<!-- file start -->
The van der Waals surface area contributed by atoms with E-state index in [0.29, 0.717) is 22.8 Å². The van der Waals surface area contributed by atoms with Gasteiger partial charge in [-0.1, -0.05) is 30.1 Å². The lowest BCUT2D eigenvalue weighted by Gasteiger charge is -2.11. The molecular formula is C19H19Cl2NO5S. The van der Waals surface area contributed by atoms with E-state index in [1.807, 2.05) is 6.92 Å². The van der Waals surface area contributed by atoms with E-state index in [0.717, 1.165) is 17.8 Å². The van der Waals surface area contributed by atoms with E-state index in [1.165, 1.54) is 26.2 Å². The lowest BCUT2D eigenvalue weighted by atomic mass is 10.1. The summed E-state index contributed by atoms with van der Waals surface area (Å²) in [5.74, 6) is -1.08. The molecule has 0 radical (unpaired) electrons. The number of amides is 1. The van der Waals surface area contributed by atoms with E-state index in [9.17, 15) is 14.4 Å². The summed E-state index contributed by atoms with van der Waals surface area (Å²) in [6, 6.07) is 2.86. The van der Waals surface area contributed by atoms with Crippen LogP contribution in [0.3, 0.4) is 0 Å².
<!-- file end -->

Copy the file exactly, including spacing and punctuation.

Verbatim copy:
The van der Waals surface area contributed by atoms with E-state index in [0.29, 0.717) is 22.8 Å². The van der Waals surface area contributed by atoms with Gasteiger partial charge in [-0.1, -0.05) is 30.1 Å². The lowest BCUT2D eigenvalue weighted by Gasteiger charge is -2.11. The molecular formula is C19H19Cl2NO5S. The van der Waals surface area contributed by atoms with E-state index in [1.807, 2.05) is 6.92 Å². The van der Waals surface area contributed by atoms with E-state index in [0.717, 1.165) is 17.8 Å². The van der Waals surface area contributed by atoms with E-state index in [1.165, 1.54) is 26.2 Å². The lowest BCUT2D eigenvalue weighted by atomic mass is 10.1. The summed E-state index contributed by atoms with van der Waals surface area (Å²) in [5.74, 6) is -1.08. The molecule has 0 radical (unpaired) electrons. The number of amides is 1. The van der Waals surface area contributed by atoms with E-state index in [9.17, 15) is 14.4 Å². The summed E-state index contributed by atoms with van der Waals surface area (Å²) in [6, 6.07) is 2.86. The van der Waals surface area contributed by atoms with Crippen LogP contribution in [0.3, 0.4) is 0 Å².